Improvements in exam results are the best way to evaluate teachers

The research, by Richard Murphy of the London School of Economics, looks at the three most common ways of assessing teachers, and finds that improvements in pupils test scores are the best single measure of long-run teacher performance. They are nearly twice as effective as student surveys and nearly three times more effective than classroom observations, even by independent, well-trained assessors.

However, the report concludes that to achieve a reliable and fair measure others aspects of teacher performance should be included.

The Government expects teachers to be paid according to their performance and has also made it easier for schools to develop their own approaches to teacher appraisal. So it is increasingly important that schools have a clear and consistent approach to teacher evaluation.

Sir Peter Lampl, the chairman of the Sutton Trust and of the Education Endowment Foundation, said today:  “Michael Gove is hoping that schools will use appraisal and evaluation to achieve real improvement and reward the best teachers more effectively. Unless schools and their leaders develop their own clear appraisal standards there is every danger that these changes will be no more effective than what went before.”

The report notes that evaluations are most effective when value added scores are combined with other classroom measures, such as observations – which provide opportunities for school leaders and line managers to see teachers in action – and surveys of pupils about the quality of teaching they receive.

The research also suggests that schools should distinguish between observing teachers to help them improve and doing so to assess their performance.

The study, by Richard Murphy from the London School of Economics, suggests ten tips that schools should use for effective evaluation of their teachers:

  • Schools should not rely on one single approach to teacher appraisal or evaluation. Instead they should consider using a mix of value added or progress measures, classroom observations and pupil surveys. Ultimately the mix chosen should be at the discretion of the headteacher with knowledge of the strengths of each.
  • A clear system should be developed for teacher appraisal that is implemented fairly and consistently for all teachers.
  • External advice should be used, where possible, to assess the quality and standards of a school’s system and to assure staff of its fairness and governors of its robustness.
  • Staff sessions should be used to discuss the new system and help shape its effective implementation.
  • Staff involved in evaluation should be properly trained, and school leaders should ensure that they are working within the agreed standards for the school.
  • Good feedback is at the heart of successful evaluation, if it is to lead to improved teaching. School leaders should ensure that there is proper one-to-one discussion about the results of any evaluation.
  • While appraisal and evaluation should focus on classroom activity, teachers’ contributions to extra-curricular activities, including sports, trips and clubs, should also be recognised.
  • Value added or progress measures, rather than absolute test or exam results, should be the primary data used in evaluating performance, as they are the most objective and comparable assessment of a teacher’s contribution. It is important that robust baseline data is used.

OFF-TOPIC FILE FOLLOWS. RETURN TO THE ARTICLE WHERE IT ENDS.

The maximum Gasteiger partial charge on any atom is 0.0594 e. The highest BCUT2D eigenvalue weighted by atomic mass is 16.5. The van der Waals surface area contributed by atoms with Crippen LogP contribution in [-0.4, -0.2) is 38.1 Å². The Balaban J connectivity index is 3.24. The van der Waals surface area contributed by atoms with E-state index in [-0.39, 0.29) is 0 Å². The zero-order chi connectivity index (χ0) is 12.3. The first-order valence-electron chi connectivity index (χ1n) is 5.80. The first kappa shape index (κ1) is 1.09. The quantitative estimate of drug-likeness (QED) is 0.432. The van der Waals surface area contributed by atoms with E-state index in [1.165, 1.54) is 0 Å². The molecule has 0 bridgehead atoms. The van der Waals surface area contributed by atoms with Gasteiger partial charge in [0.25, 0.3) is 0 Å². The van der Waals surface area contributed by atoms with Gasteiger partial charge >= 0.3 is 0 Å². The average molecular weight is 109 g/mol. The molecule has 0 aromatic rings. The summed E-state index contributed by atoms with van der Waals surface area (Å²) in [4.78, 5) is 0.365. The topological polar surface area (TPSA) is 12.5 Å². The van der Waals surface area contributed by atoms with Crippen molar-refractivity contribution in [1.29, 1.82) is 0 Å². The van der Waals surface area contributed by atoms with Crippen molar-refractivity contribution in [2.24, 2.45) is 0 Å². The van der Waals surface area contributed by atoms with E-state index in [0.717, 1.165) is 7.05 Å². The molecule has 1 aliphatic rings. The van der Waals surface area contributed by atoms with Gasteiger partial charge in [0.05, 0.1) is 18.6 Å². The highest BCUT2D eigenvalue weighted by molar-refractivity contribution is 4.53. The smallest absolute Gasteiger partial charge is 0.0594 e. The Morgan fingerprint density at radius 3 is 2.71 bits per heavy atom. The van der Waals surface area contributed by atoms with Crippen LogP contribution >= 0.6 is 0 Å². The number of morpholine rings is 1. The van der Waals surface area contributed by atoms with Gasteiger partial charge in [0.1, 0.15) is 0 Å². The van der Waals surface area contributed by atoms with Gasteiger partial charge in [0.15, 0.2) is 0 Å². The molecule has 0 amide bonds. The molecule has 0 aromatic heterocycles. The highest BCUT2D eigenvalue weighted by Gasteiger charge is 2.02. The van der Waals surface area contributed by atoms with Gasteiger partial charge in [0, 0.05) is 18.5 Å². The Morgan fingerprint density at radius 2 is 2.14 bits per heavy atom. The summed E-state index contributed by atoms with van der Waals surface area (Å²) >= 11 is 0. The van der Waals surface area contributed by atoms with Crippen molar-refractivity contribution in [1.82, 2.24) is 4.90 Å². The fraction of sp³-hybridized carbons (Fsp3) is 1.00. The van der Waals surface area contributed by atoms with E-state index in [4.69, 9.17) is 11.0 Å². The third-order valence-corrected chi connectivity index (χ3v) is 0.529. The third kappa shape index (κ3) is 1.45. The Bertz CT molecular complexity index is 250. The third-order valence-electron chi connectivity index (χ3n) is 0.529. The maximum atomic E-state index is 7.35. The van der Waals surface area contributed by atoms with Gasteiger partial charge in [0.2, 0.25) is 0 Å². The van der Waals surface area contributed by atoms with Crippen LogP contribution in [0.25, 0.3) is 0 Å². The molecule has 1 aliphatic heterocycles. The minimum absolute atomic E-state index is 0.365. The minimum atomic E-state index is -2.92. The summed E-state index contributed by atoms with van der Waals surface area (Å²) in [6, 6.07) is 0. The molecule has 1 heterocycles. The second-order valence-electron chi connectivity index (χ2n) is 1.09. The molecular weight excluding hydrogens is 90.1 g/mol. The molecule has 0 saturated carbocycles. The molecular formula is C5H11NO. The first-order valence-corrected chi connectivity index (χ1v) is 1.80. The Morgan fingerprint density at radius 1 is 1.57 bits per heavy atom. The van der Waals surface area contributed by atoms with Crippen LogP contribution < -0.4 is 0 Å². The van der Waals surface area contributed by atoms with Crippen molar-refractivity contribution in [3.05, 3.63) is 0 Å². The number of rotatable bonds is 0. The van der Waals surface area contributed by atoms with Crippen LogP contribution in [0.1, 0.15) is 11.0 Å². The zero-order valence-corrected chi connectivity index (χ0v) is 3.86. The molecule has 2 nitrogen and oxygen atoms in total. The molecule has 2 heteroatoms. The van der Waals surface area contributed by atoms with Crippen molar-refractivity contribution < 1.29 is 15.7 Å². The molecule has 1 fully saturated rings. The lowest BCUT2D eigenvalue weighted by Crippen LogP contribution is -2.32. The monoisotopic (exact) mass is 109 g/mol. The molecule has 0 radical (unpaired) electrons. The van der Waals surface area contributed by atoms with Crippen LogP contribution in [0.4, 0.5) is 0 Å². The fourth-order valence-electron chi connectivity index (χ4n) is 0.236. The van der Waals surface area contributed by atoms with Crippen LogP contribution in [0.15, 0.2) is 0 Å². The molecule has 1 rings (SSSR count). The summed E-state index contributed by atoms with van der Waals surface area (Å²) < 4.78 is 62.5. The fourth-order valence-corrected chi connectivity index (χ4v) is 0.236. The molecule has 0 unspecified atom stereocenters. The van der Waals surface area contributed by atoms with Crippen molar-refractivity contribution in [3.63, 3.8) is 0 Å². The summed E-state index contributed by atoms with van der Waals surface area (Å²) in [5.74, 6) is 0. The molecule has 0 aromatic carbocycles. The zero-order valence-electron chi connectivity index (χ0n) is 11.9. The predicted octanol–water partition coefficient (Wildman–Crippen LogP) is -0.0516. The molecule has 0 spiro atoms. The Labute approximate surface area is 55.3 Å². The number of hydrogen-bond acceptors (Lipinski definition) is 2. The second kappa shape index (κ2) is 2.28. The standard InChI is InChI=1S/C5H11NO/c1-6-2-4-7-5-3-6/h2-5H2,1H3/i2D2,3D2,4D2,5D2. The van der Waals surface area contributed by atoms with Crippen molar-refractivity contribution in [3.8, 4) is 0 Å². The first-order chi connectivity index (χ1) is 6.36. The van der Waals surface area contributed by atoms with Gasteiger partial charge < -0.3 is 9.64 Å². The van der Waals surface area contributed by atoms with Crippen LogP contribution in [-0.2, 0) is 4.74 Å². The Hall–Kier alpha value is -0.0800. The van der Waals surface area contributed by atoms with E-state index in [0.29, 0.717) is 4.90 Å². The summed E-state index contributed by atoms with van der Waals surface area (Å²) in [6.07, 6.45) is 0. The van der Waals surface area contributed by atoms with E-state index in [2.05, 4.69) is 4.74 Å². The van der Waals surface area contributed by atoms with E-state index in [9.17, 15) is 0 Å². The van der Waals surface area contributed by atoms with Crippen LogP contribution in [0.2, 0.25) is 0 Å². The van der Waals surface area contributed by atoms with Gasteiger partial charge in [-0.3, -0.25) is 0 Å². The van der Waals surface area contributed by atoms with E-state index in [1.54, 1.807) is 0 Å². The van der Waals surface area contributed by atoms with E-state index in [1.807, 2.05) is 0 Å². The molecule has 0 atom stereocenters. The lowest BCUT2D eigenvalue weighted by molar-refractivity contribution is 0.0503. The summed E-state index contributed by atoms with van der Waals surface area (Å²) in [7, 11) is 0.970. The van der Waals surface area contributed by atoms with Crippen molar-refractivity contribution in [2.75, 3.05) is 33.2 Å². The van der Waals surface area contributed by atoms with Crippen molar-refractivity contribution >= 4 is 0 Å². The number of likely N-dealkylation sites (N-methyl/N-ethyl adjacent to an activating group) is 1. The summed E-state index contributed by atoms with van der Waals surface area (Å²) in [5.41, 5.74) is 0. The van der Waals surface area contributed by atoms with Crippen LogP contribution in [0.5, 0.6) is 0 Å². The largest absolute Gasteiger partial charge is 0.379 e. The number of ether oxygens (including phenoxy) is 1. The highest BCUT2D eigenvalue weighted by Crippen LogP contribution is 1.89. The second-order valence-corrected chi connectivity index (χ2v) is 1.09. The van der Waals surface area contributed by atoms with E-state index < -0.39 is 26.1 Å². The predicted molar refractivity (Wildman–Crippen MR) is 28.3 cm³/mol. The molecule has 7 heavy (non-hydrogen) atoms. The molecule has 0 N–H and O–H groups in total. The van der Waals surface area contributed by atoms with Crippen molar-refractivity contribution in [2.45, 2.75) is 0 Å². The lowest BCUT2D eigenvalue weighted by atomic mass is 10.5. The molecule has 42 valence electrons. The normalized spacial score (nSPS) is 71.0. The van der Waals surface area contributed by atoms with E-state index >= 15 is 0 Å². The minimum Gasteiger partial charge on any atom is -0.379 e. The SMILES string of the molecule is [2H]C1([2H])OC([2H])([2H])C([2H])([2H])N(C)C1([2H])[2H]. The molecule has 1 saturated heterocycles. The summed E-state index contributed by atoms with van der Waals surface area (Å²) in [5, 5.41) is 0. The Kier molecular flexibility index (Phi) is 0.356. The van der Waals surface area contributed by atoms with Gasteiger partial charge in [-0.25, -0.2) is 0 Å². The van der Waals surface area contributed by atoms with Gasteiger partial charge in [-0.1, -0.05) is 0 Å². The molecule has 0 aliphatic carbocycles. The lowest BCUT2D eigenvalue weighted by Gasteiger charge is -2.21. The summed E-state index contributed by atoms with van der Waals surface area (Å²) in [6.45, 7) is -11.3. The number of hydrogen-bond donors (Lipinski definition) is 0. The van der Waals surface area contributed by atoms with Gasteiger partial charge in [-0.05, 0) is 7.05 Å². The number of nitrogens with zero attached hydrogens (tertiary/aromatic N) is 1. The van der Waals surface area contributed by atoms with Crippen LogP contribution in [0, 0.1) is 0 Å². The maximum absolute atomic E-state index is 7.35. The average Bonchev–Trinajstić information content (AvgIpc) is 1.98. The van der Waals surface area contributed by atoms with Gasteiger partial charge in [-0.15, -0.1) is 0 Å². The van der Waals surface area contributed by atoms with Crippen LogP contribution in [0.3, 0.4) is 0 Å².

• Developmental and evaluative classroom observations should be carried out separately to promote honest feedback. It may make sense for peers to be involved in developmental observations but those for appraisal purposes being conducted by members of the school leadership team. There should be clear standards and protocols for observations, perhaps in a school handbook.
  • Pupil surveys should be clearly structured, be age appropriate, and should complement other measures.

Sir Peter Lampl added: “With 440,000 teachers in English classrooms, and 35,000 new teachers recruited each year, it is not enough simply to raise the quality of new teachers. It is more important to raise the standard of those already in the classroom, many of whom will be working with young people for decades to come.”

The report’s author, Richard Murphy, of the London School of Economics, said: “There is growing evidence from the UK and the United States showing that there is a significant correlation between teacher evaluations and exam results. Effective evaluation is good for pupils and good for teachers.

“It can improve the quality of teaching, provided it is accompanied by good feedback, and it can lead to better results for pupils and improved learning.  However, the evidence also suggests that schools should rely on a combination of approaches to gain a fuller picture of teacher effectiveness, and that teachers should be assessed on their cumulative performance over several years rather than on the data from a single year.”

 NOTES TO EDITORS

1.       The Sutton Trust is a foundation dedicated to improving social mobility through education. It has published over 120 research studies and funded and evaluated programmes involving hundreds of thousands of young people of all ages, from early years through to Access to the Professions.

2.       The report, Testing Teachers: What works best for teacher evaluation and appraisal, is available on the Sutton Trust website at www.suttontrust.com.  The research was conducted by Richard Murphy of the Centre for Economic Performance at the London School of Economics.

2017-07-26T15:45:05+00:00 March 1st, 2013|Categories: Press releases|